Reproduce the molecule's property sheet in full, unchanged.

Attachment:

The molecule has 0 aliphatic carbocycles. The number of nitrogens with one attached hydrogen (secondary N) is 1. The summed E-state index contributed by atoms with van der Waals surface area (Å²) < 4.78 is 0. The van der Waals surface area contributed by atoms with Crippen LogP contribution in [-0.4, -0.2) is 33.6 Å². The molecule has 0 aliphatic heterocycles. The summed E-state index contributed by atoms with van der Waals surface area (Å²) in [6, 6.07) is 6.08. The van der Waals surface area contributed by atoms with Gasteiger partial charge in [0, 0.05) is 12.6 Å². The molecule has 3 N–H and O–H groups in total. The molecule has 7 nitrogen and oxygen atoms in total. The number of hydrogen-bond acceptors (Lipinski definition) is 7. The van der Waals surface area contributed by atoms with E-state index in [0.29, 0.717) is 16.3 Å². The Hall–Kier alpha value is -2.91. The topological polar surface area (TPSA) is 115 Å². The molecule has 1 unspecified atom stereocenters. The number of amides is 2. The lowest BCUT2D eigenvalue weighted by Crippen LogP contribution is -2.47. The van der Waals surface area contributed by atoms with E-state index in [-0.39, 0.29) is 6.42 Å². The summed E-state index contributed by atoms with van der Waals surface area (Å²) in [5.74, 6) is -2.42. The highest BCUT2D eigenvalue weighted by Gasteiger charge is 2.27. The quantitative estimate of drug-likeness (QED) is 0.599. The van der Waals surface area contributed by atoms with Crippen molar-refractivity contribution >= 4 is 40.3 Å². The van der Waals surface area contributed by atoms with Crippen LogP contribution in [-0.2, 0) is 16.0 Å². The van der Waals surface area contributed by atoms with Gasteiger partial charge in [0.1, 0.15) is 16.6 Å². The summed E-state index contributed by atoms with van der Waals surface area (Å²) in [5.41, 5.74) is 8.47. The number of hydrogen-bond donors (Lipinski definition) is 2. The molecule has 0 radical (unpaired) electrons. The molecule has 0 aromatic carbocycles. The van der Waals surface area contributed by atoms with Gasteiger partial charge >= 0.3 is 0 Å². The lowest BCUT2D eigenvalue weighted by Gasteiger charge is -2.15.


The molecule has 0 aliphatic carbocycles. The number of nitrogens with one attached hydrogen (secondary N) is 1. The summed E-state index contributed by atoms with van der Waals surface area (Å²) < 4.78 is 0. The van der Waals surface area contributed by atoms with Crippen LogP contribution in [-0.4, -0.2) is 33.6 Å². The molecule has 0 aliphatic heterocycles. The summed E-state index contributed by atoms with van der Waals surface area (Å²) in [6, 6.07) is 6.08. The van der Waals surface area contributed by atoms with Gasteiger partial charge in [0, 0.05) is 12.6 Å². The molecule has 3 N–H and O–H groups in total. The molecule has 7 nitrogen and oxygen atoms in total. The number of hydrogen-bond acceptors (Lipinski definition) is 7. The van der Waals surface area contributed by atoms with E-state index in [0.29, 0.717) is 16.3 Å². The Hall–Kier alpha value is -2.91. The topological polar surface area (TPSA) is 115 Å². The molecule has 1 unspecified atom stereocenters. The number of amides is 2. The lowest BCUT2D eigenvalue weighted by Crippen LogP contribution is -2.47. The van der Waals surface area contributed by atoms with E-state index in [-0.39, 0.29) is 6.42 Å². The summed E-state index contributed by atoms with van der Waals surface area (Å²) in [5.74, 6) is -2.42. The highest BCUT2D eigenvalue weighted by Gasteiger charge is 2.27. The quantitative estimate of drug-likeness (QED) is 0.599. The van der Waals surface area contributed by atoms with Crippen molar-refractivity contribution >= 4 is 40.3 Å². The van der Waals surface area contributed by atoms with Crippen LogP contribution in [-0.2, 0) is 16.0 Å². The van der Waals surface area contributed by atoms with Gasteiger partial charge in [0.1, 0.15) is 16.6 Å². The summed E-state index contributed by atoms with van der Waals surface area (Å²) in [5.41, 5.74) is 8.47. The number of hydrogen-bond donors (Lipinski definition) is 2. The molecule has 0 radical (unpaired) electrons. The molecule has 0 aromatic carbocycles. The van der Waals surface area contributed by atoms with Gasteiger partial charge >= 0.3 is 0 Å². The lowest BCUT2D eigenvalue weighted by Gasteiger charge is -2.15.